It’s January, the time of year for resolutions. One of mine that is renewed annually is to show up consistently on social media to build my brand.
Ugh. Just writing “build my brand” makes me wince. Admitting to using social media transactionally feels like a confession of bad faith. Social networks are for mutual support, not sales, right?
And yet my life coaching practice is part of who I am. I love being a coach, love my clients. I honestly feel like the luckiest girl in the world to get to do this work. I’m proud of it. Why would I hide that?
The upshot of careening between these two poles of repulsion and attraction is that I do not “show up consistently” on social media: I rarely post anything personal to Facebook, post coaching-related content only after hours of composing, and I still have no idea how to use Instagram.
When I find myself in a thicket like this, unable to move this way or that without hitting a barrier, I turn to The Work of Byron Katie .
The Work allows me to put a name on those barriers I keep hitting – to identify the exact thoughts that are causing my pain – and investigate them. Are they even true? How do they affect me? What would be different if I did not believe them? What if the opposite were true instead?
I begin by asking myself what I’m afraid of, and the thoughts tumble out: I’m not doing enough. I need to work harder and faster. I’m going to disappoint people. They’re going to see I’m inconsistent. I’ll lose momentum. I must be consistent to build my business.
I explore each of these, like a doctor palpating an injury to see where the break is. I’m looking for the source of the pain.
In short order I discover my pain radiates from the thought, “I’m inconsistent.” Now I can go deep into The Work.
Have you ever had that thought about yourself? If so, find a painful instance of it, and do The Work alongside me now.
I’m inconsistent. Is it true? Yes. (My ego is holding on here, and I’m tense).
Can I absolutely know, or can I be certain, that it’s true? No. (Peace rises, pushes aside the ego, and my body relaxes).
How do I react, what happens, when I believe it? I feel congested. Heavy. Tense. Stuck. Acutely self-conscious. I compare myself to others and feel ashamed. I imagine people shaking their heads at me.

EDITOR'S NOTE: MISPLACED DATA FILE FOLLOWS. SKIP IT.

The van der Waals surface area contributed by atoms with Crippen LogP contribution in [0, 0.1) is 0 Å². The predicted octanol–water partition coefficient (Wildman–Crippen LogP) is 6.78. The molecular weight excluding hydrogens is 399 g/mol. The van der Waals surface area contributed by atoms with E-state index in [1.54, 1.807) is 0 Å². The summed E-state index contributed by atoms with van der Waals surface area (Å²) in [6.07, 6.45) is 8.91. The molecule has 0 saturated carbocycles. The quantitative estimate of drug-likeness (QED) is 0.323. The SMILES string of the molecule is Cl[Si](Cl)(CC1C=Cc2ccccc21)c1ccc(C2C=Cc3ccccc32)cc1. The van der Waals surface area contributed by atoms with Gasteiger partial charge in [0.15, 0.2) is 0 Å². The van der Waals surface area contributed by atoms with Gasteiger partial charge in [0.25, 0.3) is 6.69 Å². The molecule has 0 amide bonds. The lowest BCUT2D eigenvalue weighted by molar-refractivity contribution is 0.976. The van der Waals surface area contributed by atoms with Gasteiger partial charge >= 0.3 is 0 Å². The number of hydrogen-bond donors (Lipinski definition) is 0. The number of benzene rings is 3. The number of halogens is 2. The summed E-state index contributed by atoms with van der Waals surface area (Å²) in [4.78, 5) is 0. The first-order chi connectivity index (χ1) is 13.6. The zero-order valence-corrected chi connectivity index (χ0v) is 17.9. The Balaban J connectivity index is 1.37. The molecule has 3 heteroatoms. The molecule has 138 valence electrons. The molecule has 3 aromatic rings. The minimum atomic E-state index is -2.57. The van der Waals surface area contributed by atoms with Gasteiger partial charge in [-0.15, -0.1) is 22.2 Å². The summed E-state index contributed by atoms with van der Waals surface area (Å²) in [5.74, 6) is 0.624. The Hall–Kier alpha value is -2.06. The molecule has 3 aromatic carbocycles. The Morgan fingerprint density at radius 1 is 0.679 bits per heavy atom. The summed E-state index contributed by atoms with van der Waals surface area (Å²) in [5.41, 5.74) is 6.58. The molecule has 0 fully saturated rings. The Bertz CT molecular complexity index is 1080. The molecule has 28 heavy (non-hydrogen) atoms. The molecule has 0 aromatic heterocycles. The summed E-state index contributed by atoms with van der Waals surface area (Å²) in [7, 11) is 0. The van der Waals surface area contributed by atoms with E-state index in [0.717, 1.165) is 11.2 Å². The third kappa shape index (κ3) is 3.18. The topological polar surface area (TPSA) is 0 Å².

Who would I be without the thought? Free. (My body relaxes). I’d go where the juice is without dragging the baggage of judgment behind me. I’d see that it’s normal to experience a limit to what can be done in a day or a week, so there’s no moral failure there. I notice my coaching practice is doing well – whatever I’m doing or not doing on social media is clearly just fine. There must be other factors besides social media that contribute to my success.
Turn the thought around to its opposite. Explore as many opposites as you can by finding specific, believable evidence that the turnaround is just as true if not truer than the original, painful thought.
I’m not inconsistent. I reliably maintain a lot: marriage, motherhood, friendships, coaching, home.
I’m consistent. I’ve maintained a morning practice of stretching, journaling, and meditation for years; loving relationships for decades; a healthy home for decades. I do The Work when I notice that I’m suffering, but only every single time!
(The tide has turned now. It feels like The Work is doing me, and I’m along for the ride.)
I’m improving. My coaching gets better and better. I am now a certified Master Coach! I have incorporated group work into my practice, and it’s going beautifully. I’m living in greater integrity, speaking up more and no longer shying from challenging conversations.
My thinking is inconsistent. Haha! My thinking is inconsistent with reality – it’s stuck in the past or in some dark alternate reality where nothing is ever good enough. Inconsistency is the nature of thinking – thoughts are random; I am consistent, the thread underneath the thinking.
Finally, my favorite, the yahoo turnaround, where you embrace the original painful thought as a friend: I’m inconsistent, yahoo! I’m human, not a machine! I respond creatively to the present moment. Life goes on, shifting and changing, and go with it!
This last turnaround lights a path out of the thicket that prompted today’s Work in the first place: the belief that I must be consistent on social media to be successful in business. No! To be successful in business, I must be authentic – go where the life is, follow what lights me up! That’s what draws people to my practice.
With this awareness, the heaviness of social media drains away. It becomes a tool, not the master, and I find myself joyfully writing this post. . .
To share on social media.